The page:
GOP senators introduce bill to repeal Obama health law's insurance tax

Sens. John BarrassoJohn BarrassoLive coverage: Senate begins debate on ObamaCare repeal What Trump can do to cripple ObamaCare Top Republican: Senate will vote to proceed to House healthcare bill MORE (R-Wyo.) and Orrin HatchOrrin HatchThe one part of ObamaCare that must be repealed now GOP seeks to meet referee’s rules on healthcare repeal Hatch shares gif of dumpster fire: ‘Checking in on Dodd Frank’ MORE (R-Utah) are winning praise for a bill to kill the Affordable Care Act's tax on health insurance.

The lawmakers reintroduced the measure Tuesday, arguing that the healthcare law is weighing heavily on the economy.

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"Higher insurance costs, fewer jobs and smaller paychecks is not what President Obama promised when he signed the largest expansion of government into law nearly three years ago, but that’s exactly what’s already happening," Hatch said in a statement.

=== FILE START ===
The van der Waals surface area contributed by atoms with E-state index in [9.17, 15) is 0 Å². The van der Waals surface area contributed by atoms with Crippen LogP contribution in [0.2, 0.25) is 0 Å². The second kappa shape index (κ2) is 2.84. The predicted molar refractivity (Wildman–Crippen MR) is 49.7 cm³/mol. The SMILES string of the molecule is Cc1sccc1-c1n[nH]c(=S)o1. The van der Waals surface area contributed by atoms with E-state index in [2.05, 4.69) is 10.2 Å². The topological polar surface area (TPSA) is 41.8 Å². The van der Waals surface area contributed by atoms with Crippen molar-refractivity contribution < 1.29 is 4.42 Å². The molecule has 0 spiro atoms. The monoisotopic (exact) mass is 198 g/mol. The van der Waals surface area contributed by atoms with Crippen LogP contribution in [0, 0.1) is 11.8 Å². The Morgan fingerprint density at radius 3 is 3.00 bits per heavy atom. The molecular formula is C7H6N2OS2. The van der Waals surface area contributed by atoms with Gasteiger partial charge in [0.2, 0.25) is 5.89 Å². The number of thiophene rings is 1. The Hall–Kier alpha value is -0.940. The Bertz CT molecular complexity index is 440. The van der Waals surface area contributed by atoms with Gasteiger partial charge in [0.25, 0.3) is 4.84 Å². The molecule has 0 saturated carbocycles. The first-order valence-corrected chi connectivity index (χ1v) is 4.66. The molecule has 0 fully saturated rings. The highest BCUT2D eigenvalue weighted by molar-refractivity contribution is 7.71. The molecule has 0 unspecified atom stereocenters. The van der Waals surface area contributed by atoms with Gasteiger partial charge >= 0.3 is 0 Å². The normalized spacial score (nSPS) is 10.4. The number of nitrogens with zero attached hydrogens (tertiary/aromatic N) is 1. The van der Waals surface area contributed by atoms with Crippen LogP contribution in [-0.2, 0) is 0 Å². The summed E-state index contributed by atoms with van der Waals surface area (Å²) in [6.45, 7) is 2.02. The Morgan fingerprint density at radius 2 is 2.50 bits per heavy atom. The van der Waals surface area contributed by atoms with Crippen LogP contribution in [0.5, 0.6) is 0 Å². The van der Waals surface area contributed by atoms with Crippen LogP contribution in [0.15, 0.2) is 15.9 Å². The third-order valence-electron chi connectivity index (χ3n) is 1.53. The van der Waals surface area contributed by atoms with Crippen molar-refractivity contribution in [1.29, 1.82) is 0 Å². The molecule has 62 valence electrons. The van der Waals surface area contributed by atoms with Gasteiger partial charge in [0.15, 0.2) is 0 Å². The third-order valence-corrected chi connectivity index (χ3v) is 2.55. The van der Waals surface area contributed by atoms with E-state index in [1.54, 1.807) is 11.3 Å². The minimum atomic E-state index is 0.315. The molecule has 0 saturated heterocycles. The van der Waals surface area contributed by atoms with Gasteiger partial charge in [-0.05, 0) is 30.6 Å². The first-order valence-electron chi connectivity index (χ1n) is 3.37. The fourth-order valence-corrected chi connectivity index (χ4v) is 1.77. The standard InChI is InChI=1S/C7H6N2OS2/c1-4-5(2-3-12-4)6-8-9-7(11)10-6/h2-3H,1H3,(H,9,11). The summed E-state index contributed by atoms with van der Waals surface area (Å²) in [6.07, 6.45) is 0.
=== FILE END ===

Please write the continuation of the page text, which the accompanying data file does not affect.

The bill's introduction comes alongside a new industry report saying the coverage tax will cost 146,000 to 262,000 jobs by 2022, with the majority of losses hitting small businesses.

The National Federation of Independent Business, which produced that report, praised the bill along with the health insurance lobby.

"Taxing health insurance makes it more expensive, and that is the opposite of what health care reform was supposed to accomplish," said America's Health Insurance Plans President Karen Ignani in a statement.

"Families and small businesses simply cannot afford to pay an additional $100 billion sales tax on their health insurance at a time when they are already struggling to keep up with rising medical costs."

Supporters of the tax say it's necessary to ensure the healthcare law does not increase the deficit, and that insurers can manage given their profit margins.

Barrasso and Hatch previously introduced the bill in November 2011.

Reps. Charles BoustanyCharles BoustanyControversial House Republican gains national attention after filming Auschwitz video Democrats, Republicans must work together to advance health care Lobbying World MORE (R-La.) and Jim MathesonJim MathesonTrump's budget targets affordable, reliable power Work begins on T infrastructure plan New president, new Congress, new opportunity MORE (D-Utah) introduced similar House legislation last month.